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Kinesiology training in patients with Parkinson’s disease: results of a pilot study

Abstract

Complementary therapies are an essential component of the treatment of patients with Parkinson’s disease. They aim to ameliorate disease symptoms in conjunction with dopamine substitution. Kinesiology trains about the effective use of physical, mental and emotional skills. Objectives of this pilot study were to demonstrate the efficacy of a standardised kinesiology programme in 20 patients with Parkinson’s disease. They were on a stable drug regimen during the whole trial. Ten patients received two kinesiology sessions per week over a 6-week lasting interval. The remaining ten patients were only followed over the same time period without any kinesiology training. We scored disease symptoms, tested cognition and assessed instrumental movement performance at baseline and study end. Kinesiology improved disease symptoms, cognitive abilities and execution of simple but not complex movement series. We show a certain value of a standardised kinesiology programme as adjunct, complementary therapeutic approach in patients with Parkinson’s disease.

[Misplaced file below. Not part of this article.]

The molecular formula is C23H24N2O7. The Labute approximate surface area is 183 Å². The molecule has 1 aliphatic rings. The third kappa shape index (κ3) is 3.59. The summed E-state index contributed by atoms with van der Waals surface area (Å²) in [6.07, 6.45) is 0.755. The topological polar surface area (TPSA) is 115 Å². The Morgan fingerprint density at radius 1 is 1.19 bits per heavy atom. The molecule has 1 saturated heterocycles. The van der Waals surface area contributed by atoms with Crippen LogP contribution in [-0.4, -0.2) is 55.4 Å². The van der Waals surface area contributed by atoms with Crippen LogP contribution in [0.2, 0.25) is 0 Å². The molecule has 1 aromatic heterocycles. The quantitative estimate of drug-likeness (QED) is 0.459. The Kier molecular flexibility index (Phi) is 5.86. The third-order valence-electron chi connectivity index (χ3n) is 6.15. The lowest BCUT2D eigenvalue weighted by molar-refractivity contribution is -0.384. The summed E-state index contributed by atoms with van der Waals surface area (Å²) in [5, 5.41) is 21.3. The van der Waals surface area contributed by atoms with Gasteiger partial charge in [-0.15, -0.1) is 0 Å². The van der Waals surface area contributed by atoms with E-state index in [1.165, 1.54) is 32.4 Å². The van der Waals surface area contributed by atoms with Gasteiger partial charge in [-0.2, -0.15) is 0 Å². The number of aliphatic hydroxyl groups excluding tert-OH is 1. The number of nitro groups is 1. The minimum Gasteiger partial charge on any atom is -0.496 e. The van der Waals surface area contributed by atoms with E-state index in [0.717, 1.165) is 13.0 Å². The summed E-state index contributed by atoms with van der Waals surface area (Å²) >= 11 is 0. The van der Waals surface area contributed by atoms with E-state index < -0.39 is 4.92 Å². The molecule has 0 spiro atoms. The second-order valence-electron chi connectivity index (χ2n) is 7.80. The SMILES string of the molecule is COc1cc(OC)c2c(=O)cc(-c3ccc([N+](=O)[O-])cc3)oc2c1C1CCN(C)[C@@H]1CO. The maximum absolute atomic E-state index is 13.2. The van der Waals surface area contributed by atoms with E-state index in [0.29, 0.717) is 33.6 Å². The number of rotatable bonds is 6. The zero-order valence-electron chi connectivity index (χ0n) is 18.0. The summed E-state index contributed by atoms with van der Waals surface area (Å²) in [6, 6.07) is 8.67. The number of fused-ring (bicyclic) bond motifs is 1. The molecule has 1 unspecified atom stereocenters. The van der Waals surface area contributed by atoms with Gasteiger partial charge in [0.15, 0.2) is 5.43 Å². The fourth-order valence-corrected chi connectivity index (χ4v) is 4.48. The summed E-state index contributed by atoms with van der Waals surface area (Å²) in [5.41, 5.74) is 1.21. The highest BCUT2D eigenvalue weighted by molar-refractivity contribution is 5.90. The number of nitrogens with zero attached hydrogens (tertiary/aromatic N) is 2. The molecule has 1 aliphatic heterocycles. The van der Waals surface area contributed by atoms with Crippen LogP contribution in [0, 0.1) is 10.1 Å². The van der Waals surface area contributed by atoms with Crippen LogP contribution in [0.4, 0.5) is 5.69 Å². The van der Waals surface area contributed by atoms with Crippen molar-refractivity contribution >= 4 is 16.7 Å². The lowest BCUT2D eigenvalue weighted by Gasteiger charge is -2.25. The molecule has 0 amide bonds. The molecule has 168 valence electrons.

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Correspondence to Thomas Müller.

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Kuhn, W., Neufeld, T. & Müller, T. Kinesiology training in patients with Parkinson’s disease: results of a pilot study. J Neural Transm (2020). https://doi.org/10.1007/s00702-019-02123-8

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Keywords

  • Parkinson’s disease
  • Kinesiology
  • Cognition
  • Motor behaviour
  • Complementary therapy